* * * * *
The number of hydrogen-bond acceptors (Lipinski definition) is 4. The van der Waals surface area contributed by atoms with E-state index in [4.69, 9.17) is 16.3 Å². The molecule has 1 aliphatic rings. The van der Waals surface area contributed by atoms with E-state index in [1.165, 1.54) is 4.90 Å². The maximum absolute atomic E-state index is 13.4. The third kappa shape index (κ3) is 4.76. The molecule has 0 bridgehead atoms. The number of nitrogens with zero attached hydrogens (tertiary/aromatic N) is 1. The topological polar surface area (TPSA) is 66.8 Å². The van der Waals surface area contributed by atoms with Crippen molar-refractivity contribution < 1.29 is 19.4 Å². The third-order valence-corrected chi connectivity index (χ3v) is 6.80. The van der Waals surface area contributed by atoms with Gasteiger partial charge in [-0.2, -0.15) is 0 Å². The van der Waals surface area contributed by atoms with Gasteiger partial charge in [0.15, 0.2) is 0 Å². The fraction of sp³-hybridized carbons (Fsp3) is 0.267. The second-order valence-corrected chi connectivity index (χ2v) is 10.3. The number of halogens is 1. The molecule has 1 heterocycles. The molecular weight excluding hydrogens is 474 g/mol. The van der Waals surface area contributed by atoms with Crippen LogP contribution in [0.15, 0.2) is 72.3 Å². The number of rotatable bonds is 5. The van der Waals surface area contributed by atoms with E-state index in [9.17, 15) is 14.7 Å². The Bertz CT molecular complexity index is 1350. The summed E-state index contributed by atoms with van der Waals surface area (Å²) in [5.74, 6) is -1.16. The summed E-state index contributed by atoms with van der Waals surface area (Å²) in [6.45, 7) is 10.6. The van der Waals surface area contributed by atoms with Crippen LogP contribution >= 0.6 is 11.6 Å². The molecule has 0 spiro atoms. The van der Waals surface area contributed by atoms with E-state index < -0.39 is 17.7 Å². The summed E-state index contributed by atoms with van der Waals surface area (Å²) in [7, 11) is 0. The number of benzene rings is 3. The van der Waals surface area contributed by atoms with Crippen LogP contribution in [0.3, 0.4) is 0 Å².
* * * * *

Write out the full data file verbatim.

The number of hydrogen-bond acceptors (Lipinski definition) is 4. The van der Waals surface area contributed by atoms with E-state index in [4.69, 9.17) is 16.3 Å². The molecule has 1 aliphatic rings. The van der Waals surface area contributed by atoms with E-state index in [1.165, 1.54) is 4.90 Å². The maximum absolute atomic E-state index is 13.4. The third kappa shape index (κ3) is 4.76. The molecule has 0 bridgehead atoms. The number of nitrogens with zero attached hydrogens (tertiary/aromatic N) is 1. The topological polar surface area (TPSA) is 66.8 Å². The van der Waals surface area contributed by atoms with Crippen molar-refractivity contribution < 1.29 is 19.4 Å². The third-order valence-corrected chi connectivity index (χ3v) is 6.80. The van der Waals surface area contributed by atoms with Gasteiger partial charge in [-0.2, -0.15) is 0 Å². The van der Waals surface area contributed by atoms with Gasteiger partial charge in [0.15, 0.2) is 0 Å². The fraction of sp³-hybridized carbons (Fsp3) is 0.267. The second-order valence-corrected chi connectivity index (χ2v) is 10.3. The number of halogens is 1. The molecule has 1 heterocycles. The molecular weight excluding hydrogens is 474 g/mol. The van der Waals surface area contributed by atoms with Crippen LogP contribution in [0.15, 0.2) is 72.3 Å². The number of rotatable bonds is 5. The van der Waals surface area contributed by atoms with E-state index in [9.17, 15) is 14.7 Å². The Bertz CT molecular complexity index is 1350. The summed E-state index contributed by atoms with van der Waals surface area (Å²) in [5.74, 6) is -1.16. The summed E-state index contributed by atoms with van der Waals surface area (Å²) in [6.45, 7) is 10.6. The van der Waals surface area contributed by atoms with Crippen LogP contribution >= 0.6 is 11.6 Å². The molecule has 0 spiro atoms. The van der Waals surface area contributed by atoms with E-state index < -0.39 is 17.7 Å². The summed E-state index contributed by atoms with van der Waals surface area (Å²) in [7, 11) is 0. The number of benzene rings is 3. The van der Waals surface area contributed by atoms with Crippen LogP contribution in [0.3, 0.4) is 0 Å².